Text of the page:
College Football’s newest challenge? The flag

By Carolyn Braff
This summer, along with planning mini-camps and two-a-days, college football coaches will be practicing their flag-throwing skills.

Last week, the NCAA approved a proposal to allow each Division I-A football coach one challenge per game, effective for the 2006 season. Previously, all replay requests were initiated by the official in the replay booth, and coaches complained of having to burn time-outs to hint to officials that a play should be reviewed. Beginning this fall, a coach may, once per game, challenge a ruling on the field if his team has at least one time-out remaining. The team will keep the time-out if the challenge is successful, or lose it if the challenge fails.

An obvious corollary to creating a coach’s challenge is requiring an instant replay device for all Division I-A football programs. The NCAA has made no ruling on what type of replay device is required, simply that each conference have one, thereby allowing discrepancies in the number of camera angles, picture quality, and level of detail in which a play can be reviewed.

Done with experimenting
The NCAA has been experimenting with instant replay software for the past two years. The 2004 season marked the first phase, when the Big 10 Conference brought in a commercial TiVo system to use in its replay booth. Last season, 9 of the 11 conferences used some type of instant replay device, ranging from traditional VHS recording with manual playback to digital replay technology from companies like DVSport Software and XOS Technologies.

Without an NCAA standard for the 2006 season, each conference was free to choose its own brand of instant replay software: the ACC, Big East, and SEC Conferences will use DVSport; the Big 12, MAC, Pacific-10, and Sun Belt Conferences will use XOS; the Mountain West and Big 10 Conferences will use TiVo systems; the WAC will use the Nalu Capture system; and Conference USA is currently using TiVo, but is discussing a move to a more comprehensive system.

The greatest advantage of using a replay system like DVSport or XOS is its efficiency, as the technology allows users to jump between camera feeds without having to fast forward or rewind a single recording to find a desired angle.

Quick thinking
Tim Prukop, Vice President of Sales for XOS, explained that a replay official has only about 42 seconds between plays to decide whether or not to stop the game to further review a play, so time efficiency is invaluable with any replay device. Another digital advantage is frame accuracy at slow speeds, which is essential in instant replay.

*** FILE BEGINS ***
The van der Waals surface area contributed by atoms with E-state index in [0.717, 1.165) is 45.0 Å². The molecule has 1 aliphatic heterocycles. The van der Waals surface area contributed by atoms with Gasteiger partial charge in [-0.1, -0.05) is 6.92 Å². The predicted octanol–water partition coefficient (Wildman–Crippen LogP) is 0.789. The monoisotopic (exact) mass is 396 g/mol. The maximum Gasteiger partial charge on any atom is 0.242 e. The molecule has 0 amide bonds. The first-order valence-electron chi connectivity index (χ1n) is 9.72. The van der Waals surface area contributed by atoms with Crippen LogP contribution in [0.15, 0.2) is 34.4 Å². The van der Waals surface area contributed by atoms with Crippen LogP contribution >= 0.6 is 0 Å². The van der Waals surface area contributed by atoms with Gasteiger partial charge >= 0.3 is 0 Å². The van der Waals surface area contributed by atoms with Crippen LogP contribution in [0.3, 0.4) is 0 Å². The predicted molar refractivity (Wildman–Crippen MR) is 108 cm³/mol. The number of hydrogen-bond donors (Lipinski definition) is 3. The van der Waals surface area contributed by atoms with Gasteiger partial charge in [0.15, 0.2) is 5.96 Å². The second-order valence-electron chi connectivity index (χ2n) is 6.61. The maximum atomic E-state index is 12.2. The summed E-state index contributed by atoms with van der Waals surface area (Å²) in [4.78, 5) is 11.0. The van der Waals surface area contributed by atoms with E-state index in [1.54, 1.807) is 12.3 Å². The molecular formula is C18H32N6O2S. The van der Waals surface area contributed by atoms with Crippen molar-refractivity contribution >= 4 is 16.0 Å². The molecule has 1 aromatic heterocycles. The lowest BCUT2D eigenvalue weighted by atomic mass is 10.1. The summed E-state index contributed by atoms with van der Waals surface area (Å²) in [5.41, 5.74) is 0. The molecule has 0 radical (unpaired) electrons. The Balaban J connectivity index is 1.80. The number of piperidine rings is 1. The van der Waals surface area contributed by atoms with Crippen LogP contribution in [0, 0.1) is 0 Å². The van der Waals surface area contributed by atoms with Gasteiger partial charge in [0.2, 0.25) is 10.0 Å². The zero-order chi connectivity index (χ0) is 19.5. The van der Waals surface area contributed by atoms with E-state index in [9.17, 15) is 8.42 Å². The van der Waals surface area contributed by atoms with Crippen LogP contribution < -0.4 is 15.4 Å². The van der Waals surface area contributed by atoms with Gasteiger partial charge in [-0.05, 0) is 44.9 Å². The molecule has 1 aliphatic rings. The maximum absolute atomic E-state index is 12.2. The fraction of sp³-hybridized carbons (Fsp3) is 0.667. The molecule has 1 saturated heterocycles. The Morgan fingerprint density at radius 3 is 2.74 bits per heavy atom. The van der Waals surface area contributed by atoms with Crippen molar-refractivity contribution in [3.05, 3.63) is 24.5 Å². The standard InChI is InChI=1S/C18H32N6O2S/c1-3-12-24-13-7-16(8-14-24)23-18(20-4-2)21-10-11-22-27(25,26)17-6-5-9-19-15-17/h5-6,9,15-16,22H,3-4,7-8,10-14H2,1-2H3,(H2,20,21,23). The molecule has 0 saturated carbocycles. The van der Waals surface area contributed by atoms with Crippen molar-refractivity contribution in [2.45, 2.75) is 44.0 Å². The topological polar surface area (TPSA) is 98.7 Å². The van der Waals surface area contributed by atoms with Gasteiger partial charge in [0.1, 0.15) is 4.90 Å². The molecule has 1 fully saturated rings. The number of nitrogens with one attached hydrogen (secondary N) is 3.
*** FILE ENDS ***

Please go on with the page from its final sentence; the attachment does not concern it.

Implementing the coach’s challenge at the college level gives coaches more of a voice in the review process, but there are some important differences from the NFL model. College coaches’ boxes do not have the monitors that NFL coaches have, which allow them to watch a television angle of the play and recommend to the head coach whether or not to throw his flag.

Additionally, whereas there is a standard number of camera angles used in network broadcasts (which includes all NFL games), college games, even games within the same conference, can have anywhere from four to 20 cameras recording the action, depending on whether the broadcast is network or non-network. Given that officials in the replay booth need indisputable video evidence to overturn a call, network games with more cameras in the stadium clearly provide more opportunities for officials to find the evidence necessary to make the correct call.

The replay advantage
The true advantage in the replay race, however, is not the number of camera angles available, but the ability to view all of the angles in a comprehensive and efficient manner, which is what differentiates systems like XOS and DVSport from TiVo.

According to Brian Lowe, president of DVSport Software, implementing the coach’s challenge is an attempt to address some of the issues that have arisen over the past two experimental years of replay, most notably the times when a coach wants to ensure that a play was reviewed.

Originally, if a play was close, but the replay official could determine conclusively and efficiently that the call on the field was correct, he did not stop game play. This, however, left coaches unsure as to whether or not the play had been reviewed. In an attempt to solve some of this confusion, the SEC implemented what Lowe refers to as a ‘PR Stoppage.’

“If it’s a big play, if that’s the deciding drive, they will go ahead and make a quick stop and let everybody know that yes, it’s a big play, and yes, we reviewed it,” Lowe explained, even if the time required for the review does not warrant a stoppage of play.

Allowing a coach’s challenge does not require any technological changes to existing replay software, but it does raise questions as to the quality of replay available.

“They’ve standardized the process,” Lowe said. “The question down the road is do they standardize the technology.”

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